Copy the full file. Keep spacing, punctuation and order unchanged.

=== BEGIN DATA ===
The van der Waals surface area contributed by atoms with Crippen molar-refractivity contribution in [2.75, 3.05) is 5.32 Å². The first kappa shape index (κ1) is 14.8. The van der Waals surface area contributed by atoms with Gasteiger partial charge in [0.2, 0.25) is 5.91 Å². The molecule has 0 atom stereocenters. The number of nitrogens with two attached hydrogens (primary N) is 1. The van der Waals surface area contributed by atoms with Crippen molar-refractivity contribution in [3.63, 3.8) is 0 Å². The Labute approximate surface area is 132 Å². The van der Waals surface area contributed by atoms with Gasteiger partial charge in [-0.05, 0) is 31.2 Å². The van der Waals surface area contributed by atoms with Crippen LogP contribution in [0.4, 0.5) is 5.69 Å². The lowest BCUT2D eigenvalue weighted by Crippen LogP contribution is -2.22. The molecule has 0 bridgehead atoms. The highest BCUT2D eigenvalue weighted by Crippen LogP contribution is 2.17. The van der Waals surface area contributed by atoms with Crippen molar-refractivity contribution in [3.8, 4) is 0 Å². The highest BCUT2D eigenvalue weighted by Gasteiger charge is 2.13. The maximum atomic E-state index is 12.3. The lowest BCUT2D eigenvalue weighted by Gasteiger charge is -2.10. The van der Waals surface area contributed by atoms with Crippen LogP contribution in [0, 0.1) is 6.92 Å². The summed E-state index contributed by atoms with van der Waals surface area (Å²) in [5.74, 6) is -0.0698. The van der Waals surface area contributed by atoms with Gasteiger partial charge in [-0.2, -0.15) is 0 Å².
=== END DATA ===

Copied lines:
The van der Waals surface area contributed by atoms with Crippen molar-refractivity contribution in [2.75, 3.05) is 5.32 Å². The first kappa shape index (κ1) is 14.8. The van der Waals surface area contributed by atoms with Gasteiger partial charge in [0.2, 0.25) is 5.91 Å². The molecule has 0 atom stereocenters. The number of nitrogens with two attached hydrogens (primary N) is 1. The van der Waals surface area contributed by atoms with Crippen molar-refractivity contribution in [3.63, 3.8) is 0 Å². The Labute approximate surface area is 132 Å². The van der Waals surface area contributed by atoms with Gasteiger partial charge in [-0.05, 0) is 31.2 Å². The van der Waals surface area contributed by atoms with Crippen LogP contribution in [0.4, 0.5) is 5.69 Å². The lowest BCUT2D eigenvalue weighted by Crippen LogP contribution is -2.22. The molecule has 0 bridgehead atoms. The highest BCUT2D eigenvalue weighted by Crippen LogP contribution is 2.17. The van der Waals surface area contributed by atoms with Crippen molar-refractivity contribution in [3.8, 4) is 0 Å². The highest BCUT2D eigenvalue weighted by Gasteiger charge is 2.13. The maximum atomic E-state index is 12.3. The lowest BCUT2D eigenvalue weighted by Gasteiger charge is -2.10. The van der Waals surface area contributed by atoms with Crippen LogP contribution in [0, 0.1) is 6.92 Å². The summed E-state index contributed by atoms with van der Waals surface area (Å²) in [5.74, 6) is -0.0698. The van der Waals surface area contributed by atoms with Gasteiger partial charge in [-0.2, -0.15) is 0 Å².